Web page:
Feeds

Radio boffins remember the future-ture-ture: From the Cold War to (White) SPAAAAACE

Phwoarrrrr... Look at the valves on that...

High performance access to file storage

Attention radio boffins: hankering for a look at some vivacious valves? Have some ideas on what "could have been" had Britain gotten its hands on certain broadcasting tech just THAT much sooner? There's a wireless heritage special interest group at Cambridge Wireless with plenty of hot models to ponder from the past "100 years of radio", just the thing for transistor lovers, smartphone admirers and history buffs alike.

The agenda of the first meeting – to be held on 6 February (PDF) – looks at 20-year chunks in the history of radio interspersed with Q&As.

The first session leans heavily on the use of radio in warfare and the Cold War. It even looks at AJP Taylor's assertion that World War II was caused by the effect of broadcasting.

One of the speakers, Steve Haseldine, has a very large collection of old radios, mainly looking back to the Cold War, and will explain how nations prepared for World War III by building radio networks underground.

Another speaker, Colin Smithers, will plunder his collection of wireless operators' handbooks to look at how the issues of the "continuous wave" which were of concern to the radio industry a century ago are still those we worry about today: spectrum and power.

The SIG has grown out of some themed events that Cambridge Wireless held at Duxford last year. Cambridge has a long and distinguished history in radio, with many people being second- and even-third generation family members to have worked in the industry. Names such as Pye and Philips jostle with CSR and u-blox in the list of companies where denizens of Cambridge work or have worked.

The February event is seen as the first of several for the SIG while it moots a wireless antiques roadshow. There is also a forward-looking aspect to the SIG; it's a well-established technique of futurology to look back at where we have come from to predict trends for the future and this fits in with the general Cambridge Wireless remit. The whole thing will be uploaded to the website afterwards.

Cambridge Wireless is an organisation which brings together people from many of the companies doing some of the most bleeding-edge radio work. Its special interest groups look at and specify technology such as White Space and software-defined radio.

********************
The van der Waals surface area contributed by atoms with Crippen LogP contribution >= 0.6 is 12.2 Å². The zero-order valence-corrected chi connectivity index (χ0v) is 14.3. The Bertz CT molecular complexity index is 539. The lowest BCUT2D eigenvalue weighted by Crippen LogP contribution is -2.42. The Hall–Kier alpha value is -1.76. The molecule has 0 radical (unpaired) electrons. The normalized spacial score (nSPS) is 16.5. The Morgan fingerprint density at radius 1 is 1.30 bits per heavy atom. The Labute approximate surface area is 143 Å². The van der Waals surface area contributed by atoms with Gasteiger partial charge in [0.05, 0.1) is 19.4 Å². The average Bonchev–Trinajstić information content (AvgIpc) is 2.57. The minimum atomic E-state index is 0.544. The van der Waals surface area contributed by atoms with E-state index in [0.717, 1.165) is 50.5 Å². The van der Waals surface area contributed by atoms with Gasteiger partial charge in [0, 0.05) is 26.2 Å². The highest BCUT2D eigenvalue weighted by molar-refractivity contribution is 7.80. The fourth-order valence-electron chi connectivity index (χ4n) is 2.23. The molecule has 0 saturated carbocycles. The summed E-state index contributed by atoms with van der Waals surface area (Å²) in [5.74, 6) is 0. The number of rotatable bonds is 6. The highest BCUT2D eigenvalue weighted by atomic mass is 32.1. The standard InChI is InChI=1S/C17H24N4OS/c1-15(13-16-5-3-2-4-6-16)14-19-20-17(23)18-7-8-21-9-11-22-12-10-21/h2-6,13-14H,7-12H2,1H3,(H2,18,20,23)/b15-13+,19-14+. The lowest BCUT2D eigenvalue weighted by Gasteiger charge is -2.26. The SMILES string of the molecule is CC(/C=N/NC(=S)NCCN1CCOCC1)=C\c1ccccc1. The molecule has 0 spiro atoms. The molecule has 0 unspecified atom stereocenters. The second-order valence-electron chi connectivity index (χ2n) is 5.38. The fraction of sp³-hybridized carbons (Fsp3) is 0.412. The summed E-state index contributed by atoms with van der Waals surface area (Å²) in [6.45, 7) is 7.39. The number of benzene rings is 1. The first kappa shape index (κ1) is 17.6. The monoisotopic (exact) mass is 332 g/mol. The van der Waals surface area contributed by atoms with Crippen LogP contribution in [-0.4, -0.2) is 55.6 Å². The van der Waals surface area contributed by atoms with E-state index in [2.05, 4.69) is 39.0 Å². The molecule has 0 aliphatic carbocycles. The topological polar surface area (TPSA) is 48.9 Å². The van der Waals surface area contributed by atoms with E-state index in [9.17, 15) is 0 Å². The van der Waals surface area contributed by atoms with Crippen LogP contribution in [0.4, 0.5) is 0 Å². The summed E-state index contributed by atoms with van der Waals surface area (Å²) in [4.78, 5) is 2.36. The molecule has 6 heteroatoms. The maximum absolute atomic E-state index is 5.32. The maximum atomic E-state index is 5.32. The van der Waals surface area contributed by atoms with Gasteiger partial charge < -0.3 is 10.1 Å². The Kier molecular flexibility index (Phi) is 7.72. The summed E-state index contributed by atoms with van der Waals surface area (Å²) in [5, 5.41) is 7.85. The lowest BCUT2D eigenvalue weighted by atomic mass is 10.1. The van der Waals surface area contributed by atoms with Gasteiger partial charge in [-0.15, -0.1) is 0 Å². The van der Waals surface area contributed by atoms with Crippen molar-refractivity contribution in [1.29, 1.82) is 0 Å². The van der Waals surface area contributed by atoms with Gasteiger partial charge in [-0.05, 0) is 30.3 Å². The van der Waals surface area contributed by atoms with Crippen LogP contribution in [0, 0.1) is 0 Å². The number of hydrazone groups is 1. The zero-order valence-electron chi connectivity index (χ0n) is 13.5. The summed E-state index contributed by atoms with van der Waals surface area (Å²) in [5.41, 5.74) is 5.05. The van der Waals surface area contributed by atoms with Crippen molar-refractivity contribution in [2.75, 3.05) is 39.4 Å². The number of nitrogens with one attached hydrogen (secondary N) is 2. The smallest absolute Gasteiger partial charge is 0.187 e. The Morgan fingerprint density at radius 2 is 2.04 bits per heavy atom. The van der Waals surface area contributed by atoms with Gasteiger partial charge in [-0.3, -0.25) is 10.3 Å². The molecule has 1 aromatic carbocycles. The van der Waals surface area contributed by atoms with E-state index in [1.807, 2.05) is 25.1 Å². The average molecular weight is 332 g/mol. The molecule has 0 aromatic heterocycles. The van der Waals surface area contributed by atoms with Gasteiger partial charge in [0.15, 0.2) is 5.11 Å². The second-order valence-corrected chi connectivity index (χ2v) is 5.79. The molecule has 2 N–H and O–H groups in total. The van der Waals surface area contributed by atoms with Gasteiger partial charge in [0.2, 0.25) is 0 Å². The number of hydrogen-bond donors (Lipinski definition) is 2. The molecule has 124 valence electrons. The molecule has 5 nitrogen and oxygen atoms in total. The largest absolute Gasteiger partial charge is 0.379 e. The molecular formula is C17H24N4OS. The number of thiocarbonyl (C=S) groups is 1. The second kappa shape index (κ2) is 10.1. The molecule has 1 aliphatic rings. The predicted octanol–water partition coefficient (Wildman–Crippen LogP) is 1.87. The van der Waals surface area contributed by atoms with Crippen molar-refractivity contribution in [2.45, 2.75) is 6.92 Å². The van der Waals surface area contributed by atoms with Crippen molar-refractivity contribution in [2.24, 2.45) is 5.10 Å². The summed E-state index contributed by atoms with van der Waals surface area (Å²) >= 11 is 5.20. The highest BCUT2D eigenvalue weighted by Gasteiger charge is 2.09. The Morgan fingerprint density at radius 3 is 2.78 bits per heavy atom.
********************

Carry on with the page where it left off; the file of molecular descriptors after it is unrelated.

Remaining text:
There are more details at the Cambridge Wireless website. ®

SANS - Survey on application security programs

More from The Register

next story
A black box for your SUITCASE: Now your lost luggage can phone home – quite literally
Breakfast in London, lunch in NYC, and your clothes in Peru
Broadband Secretary of SHEEP sensationally quits Cabinet
Maria Miller finally resigns over expenses row
EE dismisses DATA-BURNING glitch with Orange Mail app
Bug quietly slurps PAYG credit - yet EE denies it exists
Like Google, Comcast might roll its own mobile voice network
Says anything's possible if regulators approve merger with Time Warner
Turnbull leaves Australia's broadband blackspots in the dark
New Statement of Expectations to NBN Co offers get-out clauses for blackspot builds
Facebook claims 100 MEEELLION active users in India
Who needs China when you've got the next billion in your sights?
Facebook splats in-app chat, whacks brats into crack yakety-yak app
Jibber-jabbering addicts turfed out just as Zuck warned
prev story

Whitepapers

Designing a defence for mobile apps
In this whitepaper learn the various considerations for defending mobile applications; from the mobile application architecture itself to the myriad testing technologies needed to properly assess mobile applications risk.
3 Big data security analytics techniques
Applying these Big Data security analytics techniques can help you make your business safer by detecting attacks early, before significant damage is done.
Five 3D headsets to be won!
We were so impressed by the Durovis Dive headset we’ve asked the company to give some away to Reg readers.
The benefits of software based PBX
Why you should break free from your proprietary PBX and how to leverage your existing server hardware.
Securing web applications made simple and scalable
In this whitepaper learn how automated security testing can provide a simple and scalable way to protect your web applications.